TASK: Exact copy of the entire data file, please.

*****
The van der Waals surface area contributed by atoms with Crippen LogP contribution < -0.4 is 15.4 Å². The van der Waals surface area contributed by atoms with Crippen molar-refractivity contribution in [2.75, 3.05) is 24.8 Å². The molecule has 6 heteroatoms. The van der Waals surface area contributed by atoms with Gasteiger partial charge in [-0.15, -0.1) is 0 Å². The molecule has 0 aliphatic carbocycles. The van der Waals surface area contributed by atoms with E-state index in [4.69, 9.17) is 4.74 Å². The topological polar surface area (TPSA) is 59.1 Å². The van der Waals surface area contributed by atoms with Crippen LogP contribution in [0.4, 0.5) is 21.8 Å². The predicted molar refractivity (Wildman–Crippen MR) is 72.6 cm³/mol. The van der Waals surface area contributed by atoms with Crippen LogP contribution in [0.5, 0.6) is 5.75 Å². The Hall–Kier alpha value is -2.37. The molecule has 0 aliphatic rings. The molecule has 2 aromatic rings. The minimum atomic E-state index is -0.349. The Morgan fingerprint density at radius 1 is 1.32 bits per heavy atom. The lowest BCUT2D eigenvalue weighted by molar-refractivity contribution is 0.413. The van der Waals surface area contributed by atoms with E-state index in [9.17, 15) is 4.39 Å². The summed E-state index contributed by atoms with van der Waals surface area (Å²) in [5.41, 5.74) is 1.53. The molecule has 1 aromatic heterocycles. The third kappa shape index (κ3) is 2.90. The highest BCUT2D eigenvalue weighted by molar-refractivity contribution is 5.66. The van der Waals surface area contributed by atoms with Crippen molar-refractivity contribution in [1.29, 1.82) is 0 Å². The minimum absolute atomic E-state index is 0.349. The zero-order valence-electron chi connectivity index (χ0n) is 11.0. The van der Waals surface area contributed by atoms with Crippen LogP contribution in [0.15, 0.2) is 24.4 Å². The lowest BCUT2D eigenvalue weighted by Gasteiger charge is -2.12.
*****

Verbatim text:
The van der Waals surface area contributed by atoms with Crippen LogP contribution < -0.4 is 15.4 Å². The van der Waals surface area contributed by atoms with Crippen molar-refractivity contribution in [2.75, 3.05) is 24.8 Å². The molecule has 6 heteroatoms. The van der Waals surface area contributed by atoms with Gasteiger partial charge in [-0.15, -0.1) is 0 Å². The molecule has 0 aliphatic carbocycles. The van der Waals surface area contributed by atoms with E-state index in [4.69, 9.17) is 4.74 Å². The topological polar surface area (TPSA) is 59.1 Å². The van der Waals surface area contributed by atoms with Crippen LogP contribution in [0.4, 0.5) is 21.8 Å². The predicted molar refractivity (Wildman–Crippen MR) is 72.6 cm³/mol. The van der Waals surface area contributed by atoms with Crippen LogP contribution in [0.5, 0.6) is 5.75 Å². The Hall–Kier alpha value is -2.37. The molecule has 0 aliphatic rings. The molecule has 2 aromatic rings. The minimum atomic E-state index is -0.349. The Morgan fingerprint density at radius 1 is 1.32 bits per heavy atom. The lowest BCUT2D eigenvalue weighted by molar-refractivity contribution is 0.413. The van der Waals surface area contributed by atoms with E-state index in [9.17, 15) is 4.39 Å². The summed E-state index contributed by atoms with van der Waals surface area (Å²) in [5.41, 5.74) is 1.53. The molecule has 1 aromatic heterocycles. The third kappa shape index (κ3) is 2.90. The highest BCUT2D eigenvalue weighted by molar-refractivity contribution is 5.66. The van der Waals surface area contributed by atoms with Crippen molar-refractivity contribution in [1.29, 1.82) is 0 Å². The minimum absolute atomic E-state index is 0.349. The zero-order valence-electron chi connectivity index (χ0n) is 11.0. The van der Waals surface area contributed by atoms with Crippen LogP contribution in [0.15, 0.2) is 24.4 Å². The lowest BCUT2D eigenvalue weighted by Gasteiger charge is -2.12.